At a time when Texas is booming with construction and traffic, the Texas Parks and Wildlife Department is working to protect the most beautiful parts of the state from development.
Six of those sites, located across the Lone Star State, are dedicated to the public and will open as state parks within the next 12-15 years. TPWD highlighted the six sites in the newest issue of Texas Parks & Wildlife magazine, which is now on sale.
“There is a need to provide more recreational opportunities for the growing population of Texas,” Texas State Parks Director Rodney Franklin said in a news release. “Until the recent passage of Proposition 5, we haven’t had the funds to develop some of the properties we have in our inventory. So, it’s exciting that we can build new state parks for future generations of Texans to enjoy.”
Among the parks on the horizon is the Albert and Bessie Kronkosky State Natural Area near Boerne. The others span from Del Rio to North Texas to the Houston area.
See below to read more about the upcoming state parks, one of which is opening right around the corner.
- The Albert and Bessie Kronkosky State Natural Area is still in the planning and development phase but is expected to include camping, backpacking and hiking. TPWD accepted the 3,814-acre donation from Albert and Bessie Kronkosky in March 2011. According to TPWD, the couple began buying land in the area in 1946 and wanted to protect it from development. Rare or endangered Hill Country species have also been found there, including the golden-cheeked warbler, alligator lizard and Texas spring salamander, its website states. There is no time frame for opening.
- The Chinati Mountains State Natural Area spans 39,000 acres in the Trans-Pecos region. It lies northwest of Big Bend State Park and contains wildlife like mule deer, bobcats and Nelson’s pocket mouse. According to TPWD, the gray-checkered whiptail lizard is nearly unique to the mountains and is not found in many other places. It also has pictographs and petroglyphs that date back 8,000 years. The land was donated to TPWD by the Richard King Mellon Foundation. No opening date has been set.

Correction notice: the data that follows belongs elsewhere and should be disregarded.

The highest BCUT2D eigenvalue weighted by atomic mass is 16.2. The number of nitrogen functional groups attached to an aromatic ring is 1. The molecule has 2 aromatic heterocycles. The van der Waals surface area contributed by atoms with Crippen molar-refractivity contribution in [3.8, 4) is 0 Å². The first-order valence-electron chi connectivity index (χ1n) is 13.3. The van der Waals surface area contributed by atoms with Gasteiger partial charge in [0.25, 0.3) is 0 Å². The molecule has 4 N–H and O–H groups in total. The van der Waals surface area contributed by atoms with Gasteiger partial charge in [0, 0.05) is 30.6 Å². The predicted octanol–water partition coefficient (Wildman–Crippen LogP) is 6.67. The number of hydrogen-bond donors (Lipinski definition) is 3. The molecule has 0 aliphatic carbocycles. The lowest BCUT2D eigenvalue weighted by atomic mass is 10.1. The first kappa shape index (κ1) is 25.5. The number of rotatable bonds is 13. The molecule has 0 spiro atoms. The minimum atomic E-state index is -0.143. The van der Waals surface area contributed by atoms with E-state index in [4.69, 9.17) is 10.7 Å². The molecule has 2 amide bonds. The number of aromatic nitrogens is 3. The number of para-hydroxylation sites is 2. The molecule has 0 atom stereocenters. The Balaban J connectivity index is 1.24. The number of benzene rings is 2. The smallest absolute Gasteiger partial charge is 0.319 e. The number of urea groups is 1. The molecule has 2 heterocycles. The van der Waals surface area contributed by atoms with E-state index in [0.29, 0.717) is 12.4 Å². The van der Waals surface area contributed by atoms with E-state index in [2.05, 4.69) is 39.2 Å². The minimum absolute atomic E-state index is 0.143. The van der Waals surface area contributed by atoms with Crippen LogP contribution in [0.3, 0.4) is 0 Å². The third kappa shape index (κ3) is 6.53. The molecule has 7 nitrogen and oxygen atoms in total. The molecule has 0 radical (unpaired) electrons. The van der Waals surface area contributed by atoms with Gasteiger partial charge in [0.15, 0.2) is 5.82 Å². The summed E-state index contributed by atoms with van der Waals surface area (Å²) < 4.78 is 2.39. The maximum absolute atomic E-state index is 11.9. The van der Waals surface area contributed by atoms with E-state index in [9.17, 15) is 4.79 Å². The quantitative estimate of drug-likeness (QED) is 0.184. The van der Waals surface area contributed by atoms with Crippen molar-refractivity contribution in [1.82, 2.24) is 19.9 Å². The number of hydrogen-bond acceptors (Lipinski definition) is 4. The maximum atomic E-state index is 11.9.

- The Dan A. Hughes Unit will be the second unit of the Devils River State Natural Area; the units are 13 miles apart by the river. As of now, people can access the Dan A. Hughes Unit with the purchase of a Devil River Access Permit and with the authorization of a TPWD guide or shuttle service. The unit is currently in development for easier access and expanded amenities. The Devil’s River State Natural Area is located north of Del Rio. The opening date is unknown.
- The Davis Hill State Natural Area will span 1,700 acres along the Trinity River, about an hour east of Houston, according to the Texas Monthly. The magazine reported that it will have a white sandy beach along the river. Excited Texans will have to wait, though, as it isn’t expected to open until 2034.
- The Palo Pinto Mountains State Park, about 75 miles west of Dallas-Fort Worth, is in its construction phase and is expected to open in 2024. It is expected to offer hiking, fishing, camping and stargazing. Camping will be open for RVs and tents, as well as primitive areas. There is also Tucker Lake on the 4,871-acre site, but it won’t be open for motorboats. In 2011, TPWD purchased the first 3,300 acres of the site, which used to be a ranch.
- As part of the Powderhorn Wildlife Management Area, the Powderhorn State Park will span 2,253 acres near Port Lavaca. It is the latest acquisition by TPWD, which calls it “one of the largest remaining tracts of unspoiled coastal prairie in the state. The freshwater wetlands and salt marshes are not only home to fish and wildlife, but act as a natural water filter and protect communities from storm surges. Endangered whooping cranes also call the ranch home. The new state park would be one of few along the Texas coast. There is no timeline for its opening.
For the state parks that don’t yet have a timeline, the TPWD says that it is a long process from land acquisition to groundbreaking to opening. The development of a state park could take several years, or even decades, as it depends on funding, the master plan and land surveys.
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